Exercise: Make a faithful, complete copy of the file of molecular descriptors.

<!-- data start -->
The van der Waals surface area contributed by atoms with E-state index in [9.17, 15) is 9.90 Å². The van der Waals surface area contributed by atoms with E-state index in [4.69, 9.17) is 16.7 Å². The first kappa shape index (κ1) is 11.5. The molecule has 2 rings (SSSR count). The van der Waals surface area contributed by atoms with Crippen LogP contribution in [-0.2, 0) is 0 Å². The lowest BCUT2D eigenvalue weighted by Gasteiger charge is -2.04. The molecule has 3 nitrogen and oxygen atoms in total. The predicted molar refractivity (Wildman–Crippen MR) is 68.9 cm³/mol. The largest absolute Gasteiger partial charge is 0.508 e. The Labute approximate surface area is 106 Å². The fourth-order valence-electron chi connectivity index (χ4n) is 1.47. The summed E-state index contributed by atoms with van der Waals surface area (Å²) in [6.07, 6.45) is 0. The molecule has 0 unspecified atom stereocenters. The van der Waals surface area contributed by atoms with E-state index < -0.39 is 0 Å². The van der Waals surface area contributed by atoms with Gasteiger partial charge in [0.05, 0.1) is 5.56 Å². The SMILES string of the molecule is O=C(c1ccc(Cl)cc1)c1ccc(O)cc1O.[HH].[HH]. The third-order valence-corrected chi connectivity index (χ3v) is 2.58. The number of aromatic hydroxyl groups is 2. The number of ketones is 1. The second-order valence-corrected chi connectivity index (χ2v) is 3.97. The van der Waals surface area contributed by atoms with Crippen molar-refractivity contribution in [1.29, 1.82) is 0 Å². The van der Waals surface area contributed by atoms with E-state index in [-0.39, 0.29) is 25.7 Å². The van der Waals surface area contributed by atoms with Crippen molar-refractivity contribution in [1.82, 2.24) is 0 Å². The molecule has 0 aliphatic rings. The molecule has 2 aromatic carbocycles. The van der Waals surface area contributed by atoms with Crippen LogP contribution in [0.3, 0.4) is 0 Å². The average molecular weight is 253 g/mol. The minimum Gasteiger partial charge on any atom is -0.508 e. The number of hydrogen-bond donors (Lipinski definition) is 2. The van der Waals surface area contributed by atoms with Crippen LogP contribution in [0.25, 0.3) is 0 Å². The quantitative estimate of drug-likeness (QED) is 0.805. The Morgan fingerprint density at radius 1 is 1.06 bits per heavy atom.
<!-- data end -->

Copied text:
The van der Waals surface area contributed by atoms with E-state index in [9.17, 15) is 9.90 Å². The van der Waals surface area contributed by atoms with E-state index in [4.69, 9.17) is 16.7 Å². The first kappa shape index (κ1) is 11.5. The molecule has 2 rings (SSSR count). The van der Waals surface area contributed by atoms with Crippen LogP contribution in [-0.2, 0) is 0 Å². The lowest BCUT2D eigenvalue weighted by Gasteiger charge is -2.04. The molecule has 3 nitrogen and oxygen atoms in total. The predicted molar refractivity (Wildman–Crippen MR) is 68.9 cm³/mol. The largest absolute Gasteiger partial charge is 0.508 e. The Labute approximate surface area is 106 Å². The fourth-order valence-electron chi connectivity index (χ4n) is 1.47. The summed E-state index contributed by atoms with van der Waals surface area (Å²) in [6.07, 6.45) is 0. The molecule has 0 unspecified atom stereocenters. The van der Waals surface area contributed by atoms with E-state index < -0.39 is 0 Å². The van der Waals surface area contributed by atoms with Gasteiger partial charge in [0.05, 0.1) is 5.56 Å². The SMILES string of the molecule is O=C(c1ccc(Cl)cc1)c1ccc(O)cc1O.[HH].[HH]. The third-order valence-corrected chi connectivity index (χ3v) is 2.58. The number of aromatic hydroxyl groups is 2. The number of ketones is 1. The second-order valence-corrected chi connectivity index (χ2v) is 3.97. The van der Waals surface area contributed by atoms with Crippen molar-refractivity contribution in [1.29, 1.82) is 0 Å². The van der Waals surface area contributed by atoms with E-state index in [-0.39, 0.29) is 25.7 Å². The van der Waals surface area contributed by atoms with Crippen molar-refractivity contribution in [1.82, 2.24) is 0 Å². The molecule has 0 aliphatic rings. The molecule has 2 aromatic carbocycles. The van der Waals surface area contributed by atoms with Crippen LogP contribution in [0.3, 0.4) is 0 Å². The average molecular weight is 253 g/mol. The minimum Gasteiger partial charge on any atom is -0.508 e. The number of hydrogen-bond donors (Lipinski definition) is 2. The van der Waals surface area contributed by atoms with Crippen LogP contribution in [0.25, 0.3) is 0 Å². The quantitative estimate of drug-likeness (QED) is 0.805. The Morgan fingerprint density at radius 1 is 1.06 bits per heavy atom.